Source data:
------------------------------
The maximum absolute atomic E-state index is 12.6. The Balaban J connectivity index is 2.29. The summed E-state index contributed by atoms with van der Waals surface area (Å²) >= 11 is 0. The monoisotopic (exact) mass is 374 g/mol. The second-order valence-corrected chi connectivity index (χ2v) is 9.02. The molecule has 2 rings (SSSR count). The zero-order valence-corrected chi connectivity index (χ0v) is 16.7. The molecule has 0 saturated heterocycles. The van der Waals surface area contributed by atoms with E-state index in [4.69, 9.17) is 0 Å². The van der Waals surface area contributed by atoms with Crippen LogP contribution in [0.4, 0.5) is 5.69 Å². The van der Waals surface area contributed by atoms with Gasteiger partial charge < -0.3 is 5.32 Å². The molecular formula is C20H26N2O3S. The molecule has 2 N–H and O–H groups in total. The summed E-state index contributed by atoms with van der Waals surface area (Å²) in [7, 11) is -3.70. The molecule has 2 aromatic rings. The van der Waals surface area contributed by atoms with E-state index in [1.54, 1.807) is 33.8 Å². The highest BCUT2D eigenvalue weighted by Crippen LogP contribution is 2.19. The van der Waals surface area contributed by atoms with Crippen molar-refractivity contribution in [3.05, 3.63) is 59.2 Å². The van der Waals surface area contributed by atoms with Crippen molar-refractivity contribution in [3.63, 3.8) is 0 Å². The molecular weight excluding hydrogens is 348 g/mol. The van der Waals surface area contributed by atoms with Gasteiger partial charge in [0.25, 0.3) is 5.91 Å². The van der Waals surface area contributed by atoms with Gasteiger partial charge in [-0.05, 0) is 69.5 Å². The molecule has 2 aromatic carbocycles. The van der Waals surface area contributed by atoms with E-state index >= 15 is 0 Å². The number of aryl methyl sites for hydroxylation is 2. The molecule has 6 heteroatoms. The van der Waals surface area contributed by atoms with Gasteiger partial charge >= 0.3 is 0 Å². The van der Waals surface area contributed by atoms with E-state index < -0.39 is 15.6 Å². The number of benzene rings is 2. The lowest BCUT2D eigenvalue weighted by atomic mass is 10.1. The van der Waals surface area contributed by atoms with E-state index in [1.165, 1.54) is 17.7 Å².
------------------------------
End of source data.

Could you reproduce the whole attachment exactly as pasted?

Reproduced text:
The maximum absolute atomic E-state index is 12.6. The Balaban J connectivity index is 2.29. The summed E-state index contributed by atoms with van der Waals surface area (Å²) >= 11 is 0. The monoisotopic (exact) mass is 374 g/mol. The second-order valence-corrected chi connectivity index (χ2v) is 9.02. The molecule has 2 rings (SSSR count). The zero-order valence-corrected chi connectivity index (χ0v) is 16.7. The molecule has 0 saturated heterocycles. The van der Waals surface area contributed by atoms with E-state index in [4.69, 9.17) is 0 Å². The van der Waals surface area contributed by atoms with Crippen LogP contribution in [0.4, 0.5) is 5.69 Å². The van der Waals surface area contributed by atoms with Gasteiger partial charge < -0.3 is 5.32 Å². The molecular formula is C20H26N2O3S. The molecule has 2 N–H and O–H groups in total. The summed E-state index contributed by atoms with van der Waals surface area (Å²) in [7, 11) is -3.70. The molecule has 2 aromatic rings. The van der Waals surface area contributed by atoms with E-state index in [1.54, 1.807) is 33.8 Å². The highest BCUT2D eigenvalue weighted by Crippen LogP contribution is 2.19. The van der Waals surface area contributed by atoms with Crippen molar-refractivity contribution in [3.05, 3.63) is 59.2 Å². The van der Waals surface area contributed by atoms with Crippen molar-refractivity contribution in [3.63, 3.8) is 0 Å². The molecular weight excluding hydrogens is 348 g/mol. The van der Waals surface area contributed by atoms with Gasteiger partial charge in [0.25, 0.3) is 5.91 Å². The van der Waals surface area contributed by atoms with Gasteiger partial charge in [-0.05, 0) is 69.5 Å². The molecule has 2 aromatic carbocycles. The van der Waals surface area contributed by atoms with E-state index >= 15 is 0 Å². The number of aryl methyl sites for hydroxylation is 2. The molecule has 6 heteroatoms. The van der Waals surface area contributed by atoms with Gasteiger partial charge >= 0.3 is 0 Å². The van der Waals surface area contributed by atoms with E-state index < -0.39 is 15.6 Å². The number of benzene rings is 2. The lowest BCUT2D eigenvalue weighted by atomic mass is 10.1. The van der Waals surface area contributed by atoms with E-state index in [1.165, 1.54) is 17.7 Å².